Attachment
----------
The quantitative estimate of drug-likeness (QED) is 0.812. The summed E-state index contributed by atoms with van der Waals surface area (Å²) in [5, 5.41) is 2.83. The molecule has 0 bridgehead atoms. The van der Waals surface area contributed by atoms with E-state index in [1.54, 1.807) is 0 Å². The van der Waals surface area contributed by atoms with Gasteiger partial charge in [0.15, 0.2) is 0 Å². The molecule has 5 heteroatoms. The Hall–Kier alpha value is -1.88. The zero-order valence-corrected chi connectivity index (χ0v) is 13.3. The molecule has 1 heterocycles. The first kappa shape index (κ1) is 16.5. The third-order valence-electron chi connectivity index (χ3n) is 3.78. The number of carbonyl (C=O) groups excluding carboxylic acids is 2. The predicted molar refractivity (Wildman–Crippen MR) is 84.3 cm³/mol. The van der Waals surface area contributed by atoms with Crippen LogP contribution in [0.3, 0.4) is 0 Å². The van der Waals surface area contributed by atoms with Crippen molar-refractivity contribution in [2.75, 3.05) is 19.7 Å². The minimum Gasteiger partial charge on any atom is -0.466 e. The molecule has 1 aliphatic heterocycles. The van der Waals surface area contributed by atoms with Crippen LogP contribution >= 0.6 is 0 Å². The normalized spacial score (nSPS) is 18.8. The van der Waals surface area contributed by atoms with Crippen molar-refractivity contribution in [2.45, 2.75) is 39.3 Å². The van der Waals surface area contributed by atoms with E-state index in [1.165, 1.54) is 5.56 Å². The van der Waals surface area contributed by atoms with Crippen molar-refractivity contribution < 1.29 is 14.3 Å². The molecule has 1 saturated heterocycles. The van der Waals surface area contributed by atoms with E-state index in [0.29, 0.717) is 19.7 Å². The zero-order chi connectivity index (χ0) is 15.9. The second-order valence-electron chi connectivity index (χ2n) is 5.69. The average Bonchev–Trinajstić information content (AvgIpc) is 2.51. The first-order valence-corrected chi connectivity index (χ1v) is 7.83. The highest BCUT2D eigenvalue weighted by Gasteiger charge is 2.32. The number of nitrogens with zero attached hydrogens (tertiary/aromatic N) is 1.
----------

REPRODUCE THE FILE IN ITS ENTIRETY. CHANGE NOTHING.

The quantitative estimate of drug-likeness (QED) is 0.812. The summed E-state index contributed by atoms with van der Waals surface area (Å²) in [5, 5.41) is 2.83. The molecule has 0 bridgehead atoms. The van der Waals surface area contributed by atoms with E-state index in [1.54, 1.807) is 0 Å². The van der Waals surface area contributed by atoms with Gasteiger partial charge in [0.15, 0.2) is 0 Å². The molecule has 5 heteroatoms. The Hall–Kier alpha value is -1.88. The zero-order valence-corrected chi connectivity index (χ0v) is 13.3. The molecule has 1 heterocycles. The first kappa shape index (κ1) is 16.5. The third-order valence-electron chi connectivity index (χ3n) is 3.78. The number of carbonyl (C=O) groups excluding carboxylic acids is 2. The predicted molar refractivity (Wildman–Crippen MR) is 84.3 cm³/mol. The van der Waals surface area contributed by atoms with Crippen LogP contribution in [0.3, 0.4) is 0 Å². The van der Waals surface area contributed by atoms with Crippen molar-refractivity contribution in [2.75, 3.05) is 19.7 Å². The minimum Gasteiger partial charge on any atom is -0.466 e. The molecule has 1 aliphatic heterocycles. The van der Waals surface area contributed by atoms with Crippen LogP contribution >= 0.6 is 0 Å². The normalized spacial score (nSPS) is 18.8. The van der Waals surface area contributed by atoms with Crippen molar-refractivity contribution in [2.45, 2.75) is 39.3 Å². The van der Waals surface area contributed by atoms with E-state index in [1.165, 1.54) is 5.56 Å². The van der Waals surface area contributed by atoms with Crippen molar-refractivity contribution < 1.29 is 14.3 Å². The molecule has 1 saturated heterocycles. The van der Waals surface area contributed by atoms with E-state index in [0.29, 0.717) is 19.7 Å². The zero-order chi connectivity index (χ0) is 15.9. The second-order valence-electron chi connectivity index (χ2n) is 5.69. The average Bonchev–Trinajstić information content (AvgIpc) is 2.51. The first-order valence-corrected chi connectivity index (χ1v) is 7.83. The highest BCUT2D eigenvalue weighted by Gasteiger charge is 2.32. The number of nitrogens with zero attached hydrogens (tertiary/aromatic N) is 1.